“The parcours definitely is hard enough to get rid of the pure sprinters, but such a technical course is tailor-made for riders like Sagan and Van der Poel, who also have that strong sprint. But if it would be a really hard race, it will also become a tactical game and riders will look at each other during the finale. Of course, it is always better to finish solo, but I don’t have to be afraid in a possible sprint. I can’t beat guys like Matthews, Trentin or Van der Poel, but I am definitely not slow at the finish. Also, it won’t be a normal sprint, the slightly uphill finish reminds me of the one in Houffalize, where I won a stage in the BinckBank Tour this year.”

Organizer's commentary on the Men Under 23 and Jr. Women's World Championship Road Races

This came to me from the World Championships organizer:

Every race of the 2019 UCI Road World Championships has provided drama so far, and Friday was no exception as Yorkshireman Tom Pidcock became Britain’s third medallist in the Under-23 Men’s Road Race.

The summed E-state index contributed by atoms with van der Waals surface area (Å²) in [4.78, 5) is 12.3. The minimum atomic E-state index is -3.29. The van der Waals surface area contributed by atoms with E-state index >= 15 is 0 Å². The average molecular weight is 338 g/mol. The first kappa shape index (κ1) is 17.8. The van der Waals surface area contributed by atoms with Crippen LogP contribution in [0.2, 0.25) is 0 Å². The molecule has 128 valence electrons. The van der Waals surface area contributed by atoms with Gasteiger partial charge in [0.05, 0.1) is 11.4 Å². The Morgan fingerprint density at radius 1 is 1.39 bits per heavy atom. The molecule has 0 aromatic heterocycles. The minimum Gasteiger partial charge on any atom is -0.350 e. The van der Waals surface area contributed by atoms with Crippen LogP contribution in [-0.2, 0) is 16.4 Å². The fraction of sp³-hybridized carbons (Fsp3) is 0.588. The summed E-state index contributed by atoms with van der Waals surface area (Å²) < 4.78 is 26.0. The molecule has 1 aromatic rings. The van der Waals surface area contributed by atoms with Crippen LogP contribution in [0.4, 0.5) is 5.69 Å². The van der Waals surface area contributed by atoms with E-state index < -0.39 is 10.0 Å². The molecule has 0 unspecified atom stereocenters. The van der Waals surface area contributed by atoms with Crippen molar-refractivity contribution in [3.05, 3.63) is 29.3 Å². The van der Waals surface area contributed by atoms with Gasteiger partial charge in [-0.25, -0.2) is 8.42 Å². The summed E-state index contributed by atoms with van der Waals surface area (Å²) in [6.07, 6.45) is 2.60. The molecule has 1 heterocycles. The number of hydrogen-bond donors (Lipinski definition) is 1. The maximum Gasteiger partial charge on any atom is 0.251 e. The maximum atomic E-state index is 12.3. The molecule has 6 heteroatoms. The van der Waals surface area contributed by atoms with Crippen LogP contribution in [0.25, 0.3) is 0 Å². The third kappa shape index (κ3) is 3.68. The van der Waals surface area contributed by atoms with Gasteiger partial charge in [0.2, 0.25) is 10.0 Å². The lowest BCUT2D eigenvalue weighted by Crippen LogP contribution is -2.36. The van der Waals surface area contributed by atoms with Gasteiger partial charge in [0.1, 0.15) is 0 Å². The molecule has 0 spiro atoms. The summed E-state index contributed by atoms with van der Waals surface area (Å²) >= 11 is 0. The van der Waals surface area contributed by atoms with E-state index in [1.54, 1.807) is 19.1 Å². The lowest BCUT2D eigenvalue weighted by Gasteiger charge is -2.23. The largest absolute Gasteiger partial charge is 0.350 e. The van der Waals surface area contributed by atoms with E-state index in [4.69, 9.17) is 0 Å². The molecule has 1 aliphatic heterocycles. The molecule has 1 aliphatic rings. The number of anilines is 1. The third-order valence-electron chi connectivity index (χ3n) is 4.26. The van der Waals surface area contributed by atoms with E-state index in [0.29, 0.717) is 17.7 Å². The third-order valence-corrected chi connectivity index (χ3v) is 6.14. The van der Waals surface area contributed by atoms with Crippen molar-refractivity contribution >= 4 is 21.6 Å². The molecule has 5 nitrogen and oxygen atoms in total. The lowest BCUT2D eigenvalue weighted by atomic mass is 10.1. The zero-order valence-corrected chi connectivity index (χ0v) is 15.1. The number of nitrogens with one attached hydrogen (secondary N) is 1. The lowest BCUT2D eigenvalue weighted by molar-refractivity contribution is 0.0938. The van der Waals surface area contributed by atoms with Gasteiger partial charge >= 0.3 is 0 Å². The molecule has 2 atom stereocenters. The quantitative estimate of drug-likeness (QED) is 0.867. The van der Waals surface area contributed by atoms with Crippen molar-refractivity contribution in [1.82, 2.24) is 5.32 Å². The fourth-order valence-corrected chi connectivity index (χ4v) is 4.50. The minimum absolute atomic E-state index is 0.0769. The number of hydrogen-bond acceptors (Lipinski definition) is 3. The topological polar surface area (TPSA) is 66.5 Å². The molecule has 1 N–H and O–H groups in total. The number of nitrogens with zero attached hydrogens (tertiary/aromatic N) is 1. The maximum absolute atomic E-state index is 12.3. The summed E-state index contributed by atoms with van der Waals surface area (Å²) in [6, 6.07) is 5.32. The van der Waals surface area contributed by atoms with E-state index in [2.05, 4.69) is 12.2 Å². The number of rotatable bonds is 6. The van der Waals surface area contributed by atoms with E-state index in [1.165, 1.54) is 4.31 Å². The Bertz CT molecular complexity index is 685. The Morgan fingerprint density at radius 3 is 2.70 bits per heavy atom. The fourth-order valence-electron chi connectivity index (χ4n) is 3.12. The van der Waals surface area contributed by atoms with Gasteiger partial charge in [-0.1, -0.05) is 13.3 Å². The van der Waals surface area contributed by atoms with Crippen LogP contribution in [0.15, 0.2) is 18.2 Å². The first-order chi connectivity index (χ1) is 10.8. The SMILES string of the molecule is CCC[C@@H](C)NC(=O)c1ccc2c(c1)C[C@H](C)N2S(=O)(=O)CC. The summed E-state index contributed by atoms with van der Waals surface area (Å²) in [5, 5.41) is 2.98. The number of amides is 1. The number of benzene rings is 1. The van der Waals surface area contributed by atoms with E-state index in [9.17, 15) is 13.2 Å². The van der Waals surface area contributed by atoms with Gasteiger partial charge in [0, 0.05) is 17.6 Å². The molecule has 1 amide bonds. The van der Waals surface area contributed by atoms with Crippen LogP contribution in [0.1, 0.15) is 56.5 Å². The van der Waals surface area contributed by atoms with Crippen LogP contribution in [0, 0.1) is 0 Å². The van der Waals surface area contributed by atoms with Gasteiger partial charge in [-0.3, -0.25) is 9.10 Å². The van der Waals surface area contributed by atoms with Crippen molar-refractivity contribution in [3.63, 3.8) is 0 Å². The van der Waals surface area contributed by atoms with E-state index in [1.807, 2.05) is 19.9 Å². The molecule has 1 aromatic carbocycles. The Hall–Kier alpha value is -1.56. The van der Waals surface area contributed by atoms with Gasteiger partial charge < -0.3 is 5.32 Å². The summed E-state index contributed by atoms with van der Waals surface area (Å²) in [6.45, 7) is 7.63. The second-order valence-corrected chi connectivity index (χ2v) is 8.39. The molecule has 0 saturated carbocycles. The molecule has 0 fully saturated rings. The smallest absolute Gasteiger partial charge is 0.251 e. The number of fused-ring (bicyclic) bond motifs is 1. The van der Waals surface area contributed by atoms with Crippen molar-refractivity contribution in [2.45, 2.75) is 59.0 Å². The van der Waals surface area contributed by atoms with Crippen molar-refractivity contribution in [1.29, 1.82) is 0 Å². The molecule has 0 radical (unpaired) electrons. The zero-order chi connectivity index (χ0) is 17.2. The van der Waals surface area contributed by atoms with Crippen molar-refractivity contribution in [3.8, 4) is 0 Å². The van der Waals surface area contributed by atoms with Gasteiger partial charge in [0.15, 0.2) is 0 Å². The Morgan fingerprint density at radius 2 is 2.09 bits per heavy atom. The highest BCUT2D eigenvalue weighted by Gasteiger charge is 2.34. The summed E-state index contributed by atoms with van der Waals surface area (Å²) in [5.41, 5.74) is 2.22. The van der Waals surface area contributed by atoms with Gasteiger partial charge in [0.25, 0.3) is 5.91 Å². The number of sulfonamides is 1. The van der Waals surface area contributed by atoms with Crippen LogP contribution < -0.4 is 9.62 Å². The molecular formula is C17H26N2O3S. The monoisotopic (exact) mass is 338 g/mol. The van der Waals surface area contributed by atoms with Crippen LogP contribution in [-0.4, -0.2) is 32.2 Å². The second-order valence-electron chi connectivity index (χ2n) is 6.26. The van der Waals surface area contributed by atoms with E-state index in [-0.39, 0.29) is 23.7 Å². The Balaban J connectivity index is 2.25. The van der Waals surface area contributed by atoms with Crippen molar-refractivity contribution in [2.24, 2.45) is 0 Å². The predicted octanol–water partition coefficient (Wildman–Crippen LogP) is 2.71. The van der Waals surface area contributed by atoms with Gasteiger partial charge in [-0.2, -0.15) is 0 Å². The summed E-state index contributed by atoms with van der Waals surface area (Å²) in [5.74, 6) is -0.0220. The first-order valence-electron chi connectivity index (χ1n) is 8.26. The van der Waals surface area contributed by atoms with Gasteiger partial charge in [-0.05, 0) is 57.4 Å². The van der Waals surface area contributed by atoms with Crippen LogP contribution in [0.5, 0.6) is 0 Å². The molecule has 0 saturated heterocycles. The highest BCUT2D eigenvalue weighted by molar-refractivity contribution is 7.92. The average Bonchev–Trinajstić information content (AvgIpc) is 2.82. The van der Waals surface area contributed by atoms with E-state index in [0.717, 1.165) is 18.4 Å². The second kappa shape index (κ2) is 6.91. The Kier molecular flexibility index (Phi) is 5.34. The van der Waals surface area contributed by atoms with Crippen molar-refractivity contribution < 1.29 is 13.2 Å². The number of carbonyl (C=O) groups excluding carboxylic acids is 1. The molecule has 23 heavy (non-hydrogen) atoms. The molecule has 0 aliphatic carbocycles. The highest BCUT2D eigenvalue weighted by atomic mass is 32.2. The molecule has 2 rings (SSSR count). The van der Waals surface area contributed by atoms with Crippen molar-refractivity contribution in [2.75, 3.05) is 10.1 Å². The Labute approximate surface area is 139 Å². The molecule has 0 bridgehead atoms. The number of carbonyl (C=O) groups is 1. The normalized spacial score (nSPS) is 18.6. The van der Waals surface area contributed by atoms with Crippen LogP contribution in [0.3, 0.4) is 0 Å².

Pidcock – who hails from Leeds – had crossed the line in fourth position but rose into the podium places after Dutchman Nils Eekhoff, who was initially declared the winner, was disqualified after a UCI commissaire’s review decided he had ‘sheltered behind or taken advantage of the slipstream of a vehicle(for some time)’ earlier in the race.

Pidcock had been reduced to tears before that decision, but was beaming as he received his medal in the Harrogate Fan Zone just moments before Italian Samuele Battistella was awarded the rainbow jersey after proving the fastest finisher initially behind Eekhoff.

A busy day of action had also featured the Junior Women’s Road Race which was won earlier on by American Megan Jastrab.

Megan Jastrab

Megan Jastrab wins the Junior Women's race.

Both races started on the Doncaster Cycle Track, the first major cycling facility to benefit from the £15 million of Government funding that has been allocated to develop entry-level cycling facilities across England as a direct legacy of the Championships.

Yet again, large crowds came out in force to cheer the riders off and huge support followed the male and female riders as they wound their way on different routes into Harrogate.